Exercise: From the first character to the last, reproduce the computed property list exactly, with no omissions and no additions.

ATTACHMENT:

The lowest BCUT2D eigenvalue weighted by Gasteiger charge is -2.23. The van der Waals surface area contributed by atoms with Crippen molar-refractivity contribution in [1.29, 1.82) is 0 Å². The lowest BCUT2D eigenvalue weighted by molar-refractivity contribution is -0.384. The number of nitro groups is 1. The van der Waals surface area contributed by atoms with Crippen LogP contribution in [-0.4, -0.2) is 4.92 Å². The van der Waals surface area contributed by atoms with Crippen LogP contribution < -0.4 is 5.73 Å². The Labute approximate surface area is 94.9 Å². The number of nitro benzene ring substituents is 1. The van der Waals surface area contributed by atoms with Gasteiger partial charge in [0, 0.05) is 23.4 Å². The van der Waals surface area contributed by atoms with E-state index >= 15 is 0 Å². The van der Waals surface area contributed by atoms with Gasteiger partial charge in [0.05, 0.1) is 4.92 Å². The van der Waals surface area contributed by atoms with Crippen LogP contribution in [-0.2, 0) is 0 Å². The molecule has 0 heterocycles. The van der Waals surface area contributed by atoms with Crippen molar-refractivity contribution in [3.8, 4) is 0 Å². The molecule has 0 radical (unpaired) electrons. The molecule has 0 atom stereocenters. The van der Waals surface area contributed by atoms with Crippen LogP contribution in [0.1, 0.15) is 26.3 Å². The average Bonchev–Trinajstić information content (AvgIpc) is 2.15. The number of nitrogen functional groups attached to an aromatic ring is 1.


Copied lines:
The lowest BCUT2D eigenvalue weighted by Gasteiger charge is -2.23. The van der Waals surface area contributed by atoms with Crippen molar-refractivity contribution in [1.29, 1.82) is 0 Å². The lowest BCUT2D eigenvalue weighted by molar-refractivity contribution is -0.384. The number of nitro groups is 1. The van der Waals surface area contributed by atoms with Crippen LogP contribution in [-0.4, -0.2) is 4.92 Å². The van der Waals surface area contributed by atoms with Crippen LogP contribution < -0.4 is 5.73 Å². The Labute approximate surface area is 94.9 Å². The number of nitro benzene ring substituents is 1. The van der Waals surface area contributed by atoms with Gasteiger partial charge in [0, 0.05) is 23.4 Å². The van der Waals surface area contributed by atoms with E-state index >= 15 is 0 Å². The van der Waals surface area contributed by atoms with Gasteiger partial charge in [0.05, 0.1) is 4.92 Å². The van der Waals surface area contributed by atoms with Crippen LogP contribution in [-0.2, 0) is 0 Å². The molecule has 0 heterocycles. The van der Waals surface area contributed by atoms with Crippen molar-refractivity contribution in [3.8, 4) is 0 Å². The molecule has 0 radical (unpaired) electrons. The molecule has 0 atom stereocenters. The van der Waals surface area contributed by atoms with Crippen LogP contribution in [0.1, 0.15) is 26.3 Å². The average Bonchev–Trinajstić information content (AvgIpc) is 2.15. The number of nitrogen functional groups attached to an aromatic ring is 1.